Windows NT supports user groups, which involves placing
users together and applying the necessary permissions to the entire group—rather
than each individual user. You can easily create a user group in NT: Just
select the users you want to include, and assign permissions to the group as a
whole. Even if the group only contains new users, it’s still important to
create a new group first and then assign the necessary group permissions,
rather than assigning them individually.

Using group permissions instead of individual settings
allows greater control of administrative tasks and provides for easier
troubleshooting. For example, let’s say you decide to eschew user groups and assign
permissions directly to a user. If he or she transfers to another department,
you’ll have to look through all relevant files and folders to change every one of
his or her permissions.

However, with user groups, you can easily move users around
if they move to a new position. Simply open the User Manager, identify the
user, and select the Groups tab. You can easily remove the user from the
previous group and assign him or her to a new group that corresponds to the new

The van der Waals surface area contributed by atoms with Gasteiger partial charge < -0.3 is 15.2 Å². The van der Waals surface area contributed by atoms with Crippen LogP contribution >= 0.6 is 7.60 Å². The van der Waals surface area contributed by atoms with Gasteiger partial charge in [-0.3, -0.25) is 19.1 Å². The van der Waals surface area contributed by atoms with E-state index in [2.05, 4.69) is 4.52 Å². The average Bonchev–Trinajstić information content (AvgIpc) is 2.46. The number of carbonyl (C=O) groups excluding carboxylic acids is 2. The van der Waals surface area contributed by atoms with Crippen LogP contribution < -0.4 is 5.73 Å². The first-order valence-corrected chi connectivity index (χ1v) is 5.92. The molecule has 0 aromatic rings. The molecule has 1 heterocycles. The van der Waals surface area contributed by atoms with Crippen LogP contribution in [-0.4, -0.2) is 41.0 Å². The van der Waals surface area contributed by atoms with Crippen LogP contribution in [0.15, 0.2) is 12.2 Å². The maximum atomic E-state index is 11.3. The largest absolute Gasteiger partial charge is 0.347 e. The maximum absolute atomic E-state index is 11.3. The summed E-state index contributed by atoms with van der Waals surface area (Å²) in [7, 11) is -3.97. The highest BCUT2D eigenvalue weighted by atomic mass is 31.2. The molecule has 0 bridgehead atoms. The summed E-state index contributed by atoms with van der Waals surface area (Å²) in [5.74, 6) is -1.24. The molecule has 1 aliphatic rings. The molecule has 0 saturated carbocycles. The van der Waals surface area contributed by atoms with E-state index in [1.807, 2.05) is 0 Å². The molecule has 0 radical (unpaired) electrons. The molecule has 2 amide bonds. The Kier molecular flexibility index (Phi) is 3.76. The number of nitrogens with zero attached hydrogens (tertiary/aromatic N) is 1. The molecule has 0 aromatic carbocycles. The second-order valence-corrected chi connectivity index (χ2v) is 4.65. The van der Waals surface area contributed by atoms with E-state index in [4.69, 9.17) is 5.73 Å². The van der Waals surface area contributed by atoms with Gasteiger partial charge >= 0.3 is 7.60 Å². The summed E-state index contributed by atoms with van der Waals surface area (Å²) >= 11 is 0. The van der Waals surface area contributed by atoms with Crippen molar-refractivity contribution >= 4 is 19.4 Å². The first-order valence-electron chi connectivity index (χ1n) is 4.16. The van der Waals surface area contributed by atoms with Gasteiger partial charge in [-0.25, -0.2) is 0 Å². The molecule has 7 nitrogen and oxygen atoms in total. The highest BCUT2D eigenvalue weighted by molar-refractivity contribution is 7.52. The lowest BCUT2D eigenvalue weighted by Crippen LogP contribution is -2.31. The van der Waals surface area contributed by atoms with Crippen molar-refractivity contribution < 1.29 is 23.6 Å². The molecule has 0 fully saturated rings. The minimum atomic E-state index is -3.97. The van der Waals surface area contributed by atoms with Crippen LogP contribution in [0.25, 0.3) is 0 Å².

The same holds true if you have a new user. Instead of working
your way through each folder to grant permissions, just look for a group of
users that require the same permissions, and place the user in that group. This
makes it easier to revoke or assign user permissions by simply adding or
removing users from the group.

While Microsoft included default groups in Windows NT, the
exact number of groups that exist depends on which version of NT your network
is running. However, all versions of NT include the Everyone group. It’s
important that administrators understand what this group represents and how it
can affect network security.

The Everyone group represents all people who can connect to
your computer. This includes all users—even those who don’t have an account in
your domain or on your computer. So whatever permissions you assign to the
Everyone group will apply to all users; all of them will have access to the
defined resources.

For security purposes, it’s a good idea to remove the
Everyone group from all resources and replace it with the Authenticated Users
group. This group only recognizes users who have successfully logged on to your
computer with a valid username and password.